Pel Ebstein fever: There is regular alternation of recurrent bouts of fever and afebrile periods. The temperature may take 3 days to rise, remain high for 3 days and then remits over 3 days. The patient could then be apyrexial for 9 days.
Intermittent fever: In a 24 hour period the temperature is only present for some hours of the day and the rest of the time is normal. The spike can occur same time each day, every other day or every few days but is normally in a repetitive pattern. Examples of some diseases which have intermittent fever are malaria, pyemia and septicaemia.
Septic fever: A very high temperature which doesn’t improve with antipyretics can indicate a septic fever and the patient should be seen quickly and reviewed to prevent any further deterioration in their state of health.
Cyclical recurrent fevers or periodic fevers: These are recurrences of fever which last from a few days to a few weeks and are separated by symptom free intervals. This pattern of fever can be caused by recurrent infection, malignancy or non-infectious inflammatory diseases. Attacks of fever which follow the same course normally have a non-infectious cause like Still’s disease, Rheumatoid arthritis, Crohn’s disease and Bechet’s syndrome. A family history of periodic fever could indicate Familial Mediterranean Fever or Hyper-IgD syndrome.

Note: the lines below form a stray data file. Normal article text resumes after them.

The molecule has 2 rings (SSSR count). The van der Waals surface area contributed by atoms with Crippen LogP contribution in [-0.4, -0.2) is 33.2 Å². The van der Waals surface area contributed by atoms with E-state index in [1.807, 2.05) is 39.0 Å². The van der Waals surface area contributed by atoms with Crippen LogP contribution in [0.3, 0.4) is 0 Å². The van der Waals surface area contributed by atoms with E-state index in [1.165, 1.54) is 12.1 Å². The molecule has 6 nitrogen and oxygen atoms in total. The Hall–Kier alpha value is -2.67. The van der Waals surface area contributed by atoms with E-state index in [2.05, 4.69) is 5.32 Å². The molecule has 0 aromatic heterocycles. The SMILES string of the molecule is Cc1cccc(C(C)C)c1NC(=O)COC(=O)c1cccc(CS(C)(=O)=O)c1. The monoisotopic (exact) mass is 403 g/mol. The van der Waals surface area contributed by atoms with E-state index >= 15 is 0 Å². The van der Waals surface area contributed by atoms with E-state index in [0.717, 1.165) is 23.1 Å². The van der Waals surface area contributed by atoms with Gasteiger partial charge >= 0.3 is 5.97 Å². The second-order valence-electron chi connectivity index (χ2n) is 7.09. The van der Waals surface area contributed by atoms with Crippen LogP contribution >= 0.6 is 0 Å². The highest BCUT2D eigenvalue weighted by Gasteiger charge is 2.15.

When you don’t know what fever it is
Fever of unknown origin is defined as:
- A temperature greater than 101°F or 38.3°c on several occasions
- Lasting more than 3 week’s duration
- Where there is a failure to reach a diagnosis despite 1 week of inpatient investigation
A fever of unknown origin which is ongoing and which doesn’t have other symptoms, such as weight loss, is generally suggestive of a more serious progressive condition.
Examples of causes of fever of unknown origin:
Fever of Unknown Origin Causes
Determining the cause of the fever of unknown origin is performed by a thorough examination and review of the patient’s clinical history, including whether they have travelled abroad, then ruling in and out diseases on the differential diagnosis by performing any necessary clinical tests. Diagnosis of fever of unknown origin can be useful in drawing attention to an otherwise undiagnosed condition. Treatment of fever of unknown origin varies greatly and depends on the underlying cause. In 30% of cases the patient is discharged without a final diagnosis and in many cases the fever of unknown origin does resolve in time.
Fever in patients is a complex subject and one of the most common symptoms. If it occurs with any other symptoms, then the combination often helps determine what disease the patient has. When it occurs on its own it is important to measure the fever regularly over a time period. Then it is possible to determine if there are any patterns, does it reduce with antipyretics, how high is the temperature compared to the patient’s baseline temperature? This with a thorough examination and history will determine what the next course of action should be.